Any close scrapes over the years?
Yeah. I mean, the reason why I packed it in was I was starting to get panic attacks and all that stuff - you know, waking up in the middle of the night with cold sweats and thinking that the world was going to f***ing end.'

What period would that have been?
It would have been, umm, we finished the tour last March - or was it the March before? - whenever it was, we finished it in March and then, you know, we had been pretty much flat-out for five years so during March and April the house where I live in the country was just f***ing chaos. The boys were back in town and f***ing, 'Aren't you going to know about it?' lt got to about June, when the World Cup started, and it was just f***ing horrible. I felt like I was going to die. Not psychologically, it just got too much. I don't know what it was; it was all to do with no sleep, not eating enough or eating too much at some points. Just general lack of looking after yourself.
There came a point where I had a doctor out one night. He didn't who he was coming to see. I was lying in bed, looking like death warmed up, and as he walked in, he's got these little half-rimmed glasses, and someone's going, 'He's upstairs, he's having a bit of a hard time.' So he walks in and says, 'Ah, good evening, Mr...' And he looks at his thing [clipboard] Gallagher.' And he looked up at me and this big grin come across his face, and he shuts his book and says, 'I don't have to even diagnose what's wrong with you, sir.' He says, 'You do take drugs, I take it?' And I was like, 'Well, yeah,' and he says, 'So does all this come about when you're taking drugs?' and I say, 'Yes, well, you know.' And he says, just stop it.' And I went, 'So you're not going to give me anything?' And he went, 'No, there's nothing to give you, sir, just stop.' And I went, 'Right.' And that was it. He just got into his car and f***ed off. And I was going, 'F***ing waste of £250 that was. I could have told myself that.' And then the next day it was like, 'Do I want to go on like this for the rest of my life? -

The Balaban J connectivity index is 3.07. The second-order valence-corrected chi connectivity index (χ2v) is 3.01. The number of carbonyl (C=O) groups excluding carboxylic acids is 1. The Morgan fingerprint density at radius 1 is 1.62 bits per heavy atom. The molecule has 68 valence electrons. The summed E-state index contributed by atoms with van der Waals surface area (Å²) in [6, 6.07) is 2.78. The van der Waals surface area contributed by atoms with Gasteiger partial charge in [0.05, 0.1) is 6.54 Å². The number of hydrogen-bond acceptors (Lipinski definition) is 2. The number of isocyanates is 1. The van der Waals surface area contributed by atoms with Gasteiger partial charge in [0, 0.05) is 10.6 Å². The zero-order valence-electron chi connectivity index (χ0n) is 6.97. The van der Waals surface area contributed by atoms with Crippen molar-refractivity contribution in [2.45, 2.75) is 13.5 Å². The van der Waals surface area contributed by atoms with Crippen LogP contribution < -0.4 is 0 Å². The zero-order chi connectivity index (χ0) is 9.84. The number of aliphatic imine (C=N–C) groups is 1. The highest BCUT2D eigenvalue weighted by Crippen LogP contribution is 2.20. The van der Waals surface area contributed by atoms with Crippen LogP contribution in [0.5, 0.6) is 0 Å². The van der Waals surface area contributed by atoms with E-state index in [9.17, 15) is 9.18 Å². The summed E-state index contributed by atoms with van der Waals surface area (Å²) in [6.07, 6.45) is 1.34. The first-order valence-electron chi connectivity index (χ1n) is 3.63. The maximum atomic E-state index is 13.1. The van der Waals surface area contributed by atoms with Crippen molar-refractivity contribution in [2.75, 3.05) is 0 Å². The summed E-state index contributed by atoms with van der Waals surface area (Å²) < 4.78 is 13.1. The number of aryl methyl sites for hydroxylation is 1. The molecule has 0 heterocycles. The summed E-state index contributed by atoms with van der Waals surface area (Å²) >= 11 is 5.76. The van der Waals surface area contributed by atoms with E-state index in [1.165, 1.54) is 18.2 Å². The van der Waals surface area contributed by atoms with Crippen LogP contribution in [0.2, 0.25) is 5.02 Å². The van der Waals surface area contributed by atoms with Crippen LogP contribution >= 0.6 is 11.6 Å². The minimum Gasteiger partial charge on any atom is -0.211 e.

I couldn't remember the last time I hadn't taken drugs. So I thought, 'Well, if it's only for six months it will be a f***ing laugh anyway.' You know, laughing at everybody else. And there's a time when, actually, I started feeling pretty good. And I started eating properly, and then I started looking five years younger, and it was like, 'F***ing hell, this isn't too bad.' And then, after about eight months, it was like, 'I'm not going to do anymore.' And I officially gave up. And I've done it for two, nearly two, it will be two years next June I haven't done anything - it's f***ing brilliant. I still drink and smoke fags, though.

No, the last time I smoked dope I made a right twat of myself, I went to see The Black Crowes at Shepherd's Bush Empire and I'd been on the Guinness all day. We were upstairs in the bar afterwards and someone says, 'Hey, do ya wanna come and meet the band?' So it was like, 'F***ing right.' And as we got there with my engineer who was working on the album, we went in the dressing room and I was pissed as a c**t. And we was talking to the singer [Chris Robinson] who has this f***ing huge spliff like a baseball bat, and he's smoking away and we're going on about rock'n'roll and that, and he passed us this joint. And so not to be seen to be a lightweight, I had a couple of drags on it, passed it him back, grabbed hold of the wall, then f***ing abseiled down the wall into the toilet, going green, puke every f***ing where. So I locked myself in the toilet and my mate was - it felt like about five minutes later - banging on the door, going, 'Are you in there?' And I was like, 'Yeah,' and he says, 'Come on, we've got to go, man, the building's empty, it's two in the morning, they've got to lock up.' And I couldn't find the door in the cubicle. So he's got to climb over, open the door, and carry me down the stairs. And as we get outside the Shepherd's Bush Empire, we open the door and there's a load of horrible kids with cameras. And as the flashes went off I just puked up every f***ing where. Of course, everyone thought it was marvellous rock'n'roll behaviour. But it was f***ing horrible."

This new record sounds like a real stoners album.
When I first started playing the demos to people round at the house - people would come up on a Sunday to visit us - they'd go, 'Are you sure you're not on drugs?' And I'm like, 'I'm telling you,' and they're going, 'Because it's proper psychedelic, man.'
Even at the early stages it was quite psychedelic. I wouldn't call it a psychedelic record but some of the songs are. Even McGee was going, 'You wouldn't have thought you'd given up f***ing powder, man.' But when I'm in the studio I'm better off when I'm clear-headed and not drunk and I can concentrate more on what I want to do.